As a veteran, if you sustained disabilities from service that is preventing you from getting employment, thereby unable to take good care of yourself, then you can qualify for VA compensation from the Department of Veteran Affairs.
However, to qualify for this unemployability compensation, you will need to establish beyond sustaining a service-connected disability. You also need to confirm that the disability is truly stopping you from getting a good-paying job.
Income Limits For Veterans That Want To Apply For The VA Unemployability Compensation
The following are the income limits that will qualify you for an Unemployability Compensation from the VA Department;
- You are presently not working and cannot work due to the disability you sustained in service.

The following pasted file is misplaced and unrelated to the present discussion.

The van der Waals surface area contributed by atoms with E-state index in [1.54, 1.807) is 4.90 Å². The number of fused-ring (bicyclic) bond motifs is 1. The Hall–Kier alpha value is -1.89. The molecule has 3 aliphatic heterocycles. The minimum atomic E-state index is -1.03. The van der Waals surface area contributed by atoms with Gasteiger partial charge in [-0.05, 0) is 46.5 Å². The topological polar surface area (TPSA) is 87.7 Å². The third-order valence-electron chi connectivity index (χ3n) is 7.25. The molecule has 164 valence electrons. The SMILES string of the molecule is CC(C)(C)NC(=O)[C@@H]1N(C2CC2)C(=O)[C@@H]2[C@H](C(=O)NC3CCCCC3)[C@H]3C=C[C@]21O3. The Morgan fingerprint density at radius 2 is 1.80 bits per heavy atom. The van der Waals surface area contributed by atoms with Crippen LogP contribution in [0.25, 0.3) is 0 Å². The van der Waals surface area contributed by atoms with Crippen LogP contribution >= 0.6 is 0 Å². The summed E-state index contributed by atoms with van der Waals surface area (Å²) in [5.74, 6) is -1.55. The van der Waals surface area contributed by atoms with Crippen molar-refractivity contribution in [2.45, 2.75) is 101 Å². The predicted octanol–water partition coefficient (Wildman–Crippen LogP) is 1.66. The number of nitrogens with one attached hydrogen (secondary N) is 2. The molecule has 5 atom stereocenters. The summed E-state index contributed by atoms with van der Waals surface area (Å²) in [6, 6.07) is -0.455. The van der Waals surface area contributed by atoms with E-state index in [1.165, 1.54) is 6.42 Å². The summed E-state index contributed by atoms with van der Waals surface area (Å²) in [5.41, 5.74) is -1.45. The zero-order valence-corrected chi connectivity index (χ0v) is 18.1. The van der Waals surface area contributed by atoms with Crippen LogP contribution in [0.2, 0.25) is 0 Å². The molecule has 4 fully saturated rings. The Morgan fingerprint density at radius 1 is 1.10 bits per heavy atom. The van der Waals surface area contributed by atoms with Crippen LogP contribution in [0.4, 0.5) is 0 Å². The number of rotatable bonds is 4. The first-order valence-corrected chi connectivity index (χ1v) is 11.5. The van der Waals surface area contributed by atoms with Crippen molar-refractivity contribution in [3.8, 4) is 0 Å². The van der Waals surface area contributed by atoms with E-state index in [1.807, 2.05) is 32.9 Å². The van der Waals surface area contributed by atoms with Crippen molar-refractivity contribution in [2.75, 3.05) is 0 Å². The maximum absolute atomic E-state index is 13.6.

- You are currently employed, but your earning is below the poverty level.
- You are employed, but in a sheltered position, i.e., you have accommodation from your work due to your service disability.
If any of the points listed above apply to you, then you may receive the unemployability compensation.
What Kind of Compensation Will I Recieve From The VA?
- Cash compensation
FAQs About The VA Unemployability Compensation
Q: Will my assets make me ineligible for the Unemployability compensation?
No. If you own a home or a car, this won’t make you ineligible, neither will it affect your VA rating.
Q: Will my job make me ineligible?
As long as you meet the limits discussed earlier, your job won’t count. However, some employed veterans may be denied a higher rate than veterans who can’t work at all. This is why you need to employ the services of a VA Compensation Lawyer.
Q: If I receive support from others, does that mean I have an income?
A lot of veterans with disabilities from service have to depend on family and friends for assistance. So, that won’t be considered an income.